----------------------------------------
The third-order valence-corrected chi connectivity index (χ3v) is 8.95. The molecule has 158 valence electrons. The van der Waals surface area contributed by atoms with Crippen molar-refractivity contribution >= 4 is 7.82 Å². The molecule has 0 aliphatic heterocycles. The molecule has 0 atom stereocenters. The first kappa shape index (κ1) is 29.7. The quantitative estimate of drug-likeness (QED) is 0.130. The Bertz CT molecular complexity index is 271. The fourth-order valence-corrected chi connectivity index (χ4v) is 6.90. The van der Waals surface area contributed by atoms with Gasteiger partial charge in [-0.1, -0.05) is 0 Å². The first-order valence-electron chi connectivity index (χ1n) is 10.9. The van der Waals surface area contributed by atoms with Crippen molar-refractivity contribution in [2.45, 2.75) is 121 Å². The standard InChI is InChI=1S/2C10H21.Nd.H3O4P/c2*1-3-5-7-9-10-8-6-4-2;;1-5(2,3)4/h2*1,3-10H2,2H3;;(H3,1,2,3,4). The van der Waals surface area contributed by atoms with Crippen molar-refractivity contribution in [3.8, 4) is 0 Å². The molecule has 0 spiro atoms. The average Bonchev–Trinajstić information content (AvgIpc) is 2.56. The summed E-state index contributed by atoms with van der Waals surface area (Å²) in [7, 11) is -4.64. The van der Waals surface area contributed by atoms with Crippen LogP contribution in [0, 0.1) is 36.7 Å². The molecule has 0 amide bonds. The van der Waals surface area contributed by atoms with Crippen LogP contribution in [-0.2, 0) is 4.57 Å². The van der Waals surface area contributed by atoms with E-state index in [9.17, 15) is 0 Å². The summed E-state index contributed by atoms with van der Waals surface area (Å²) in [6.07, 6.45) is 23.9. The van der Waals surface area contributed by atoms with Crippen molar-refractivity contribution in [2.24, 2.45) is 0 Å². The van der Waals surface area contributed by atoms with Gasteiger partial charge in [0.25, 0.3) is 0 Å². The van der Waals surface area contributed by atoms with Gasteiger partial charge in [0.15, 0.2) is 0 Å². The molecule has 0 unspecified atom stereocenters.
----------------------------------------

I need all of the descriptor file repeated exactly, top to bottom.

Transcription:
The third-order valence-corrected chi connectivity index (χ3v) is 8.95. The molecule has 158 valence electrons. The van der Waals surface area contributed by atoms with Crippen molar-refractivity contribution >= 4 is 7.82 Å². The molecule has 0 aliphatic heterocycles. The molecule has 0 atom stereocenters. The first kappa shape index (κ1) is 29.7. The quantitative estimate of drug-likeness (QED) is 0.130. The Bertz CT molecular complexity index is 271. The fourth-order valence-corrected chi connectivity index (χ4v) is 6.90. The van der Waals surface area contributed by atoms with Gasteiger partial charge in [-0.1, -0.05) is 0 Å². The first-order valence-electron chi connectivity index (χ1n) is 10.9. The van der Waals surface area contributed by atoms with Crippen molar-refractivity contribution in [2.45, 2.75) is 121 Å². The standard InChI is InChI=1S/2C10H21.Nd.H3O4P/c2*1-3-5-7-9-10-8-6-4-2;;1-5(2,3)4/h2*1,3-10H2,2H3;;(H3,1,2,3,4). The van der Waals surface area contributed by atoms with Crippen molar-refractivity contribution in [3.8, 4) is 0 Å². The molecule has 0 spiro atoms. The average Bonchev–Trinajstić information content (AvgIpc) is 2.56. The summed E-state index contributed by atoms with van der Waals surface area (Å²) in [7, 11) is -4.64. The van der Waals surface area contributed by atoms with Crippen LogP contribution in [0, 0.1) is 36.7 Å². The molecule has 0 amide bonds. The van der Waals surface area contributed by atoms with Crippen LogP contribution in [-0.2, 0) is 4.57 Å². The van der Waals surface area contributed by atoms with E-state index in [9.17, 15) is 0 Å². The summed E-state index contributed by atoms with van der Waals surface area (Å²) in [6.07, 6.45) is 23.9. The van der Waals surface area contributed by atoms with Crippen molar-refractivity contribution in [2.24, 2.45) is 0 Å². The van der Waals surface area contributed by atoms with Gasteiger partial charge in [0.25, 0.3) is 0 Å². The van der Waals surface area contributed by atoms with Gasteiger partial charge in [0.15, 0.2) is 0 Å². The molecule has 0 unspecified atom stereocenters.